Trump delivered an address Saturday on his support for law enforcement from the Blue Room balcony to a friendly crowd. The president wore a mask as he walked out for the speech but took it off to make his remarks.

Trump's Monday rally in Sanford, Florida, was originally scheduled to be held on Oct. 2, the day after he tested positive.

Announcement of the event came as Dr. Anthony Fauci, the government’s top infectious disease expert, cautioned the White House again to avoid large-scale gatherings of people without masks.

He said of the Barrett event in an interview with The Associated Press, “I was not surprised to see a super-spreader event given the circumstances." That means “crowded, congregate setting, not wearing masks. It is not surprising to see an outbreak," he said.

Trump tweeted on Friday that he would be in Sanford “for a very BIG RALLY!”

Meanwhile, he was making the rounds of conservative media, calling in to Fox News host Sean Hannity Thursday night and spending two hours live on air with radio host Rush Limbaugh Friday in what his campaign billed as a “radio rally.”

Holding court on his reelection battle, his fight against the coronavirus and revived negotiations with Democrats to pass an economic stimulus bill, Trump was making a direct appeal to his base of loyal supporters, whom he needs to turn out to the polls in droves. He was to follow that with a taped appearance for Tucker Carlson’s Fox News show Friday evening.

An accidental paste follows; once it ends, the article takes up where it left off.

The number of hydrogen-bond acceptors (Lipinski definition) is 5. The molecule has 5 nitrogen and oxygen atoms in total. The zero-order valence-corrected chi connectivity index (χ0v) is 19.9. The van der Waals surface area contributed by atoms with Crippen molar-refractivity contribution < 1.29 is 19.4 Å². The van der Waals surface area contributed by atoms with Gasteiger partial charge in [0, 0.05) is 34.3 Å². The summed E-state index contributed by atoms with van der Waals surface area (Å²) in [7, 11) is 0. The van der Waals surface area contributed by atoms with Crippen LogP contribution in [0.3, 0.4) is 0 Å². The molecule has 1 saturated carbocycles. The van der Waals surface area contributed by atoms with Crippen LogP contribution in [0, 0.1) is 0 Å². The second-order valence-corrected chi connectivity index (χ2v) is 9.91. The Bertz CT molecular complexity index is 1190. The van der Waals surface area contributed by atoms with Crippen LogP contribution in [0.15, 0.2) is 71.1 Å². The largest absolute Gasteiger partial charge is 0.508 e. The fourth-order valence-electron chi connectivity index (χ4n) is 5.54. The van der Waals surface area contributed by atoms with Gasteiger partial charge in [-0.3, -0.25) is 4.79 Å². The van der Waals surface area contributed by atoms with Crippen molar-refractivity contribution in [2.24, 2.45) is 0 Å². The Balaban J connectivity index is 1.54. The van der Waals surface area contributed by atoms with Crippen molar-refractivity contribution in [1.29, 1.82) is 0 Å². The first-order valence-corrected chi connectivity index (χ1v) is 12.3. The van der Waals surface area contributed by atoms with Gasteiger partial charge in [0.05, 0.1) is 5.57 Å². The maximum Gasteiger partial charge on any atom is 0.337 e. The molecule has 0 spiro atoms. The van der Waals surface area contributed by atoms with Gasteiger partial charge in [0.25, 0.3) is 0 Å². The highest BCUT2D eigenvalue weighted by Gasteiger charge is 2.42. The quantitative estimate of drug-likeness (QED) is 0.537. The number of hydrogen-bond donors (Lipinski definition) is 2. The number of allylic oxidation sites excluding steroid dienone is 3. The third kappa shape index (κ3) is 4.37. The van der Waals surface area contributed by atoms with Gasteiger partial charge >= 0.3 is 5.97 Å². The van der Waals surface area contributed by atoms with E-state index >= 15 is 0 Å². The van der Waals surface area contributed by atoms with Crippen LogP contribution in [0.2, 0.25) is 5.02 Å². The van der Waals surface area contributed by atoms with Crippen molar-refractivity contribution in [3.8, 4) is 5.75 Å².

While concerns about infection appeared to scuttle plans for next week’s presidential debate, Trump said he believes he’s no longer contagious.

“My voice is now perfect,” he told Limbaugh.

Fauci said in his AP interview, “Let me just tell you what the CDC guidelines are for getting people to be able to go back into society. It generally is 10 days from the onset of your symptoms.”

That onset for Trump was Oct. 1, according to his doctors. The president's White House doctor, Navy Cmdr. Sean Conley, said that means Trump, who has been surrounded by minimal staffing as he works out of the White House residence and the Oval Office, could return to holding events on Saturday.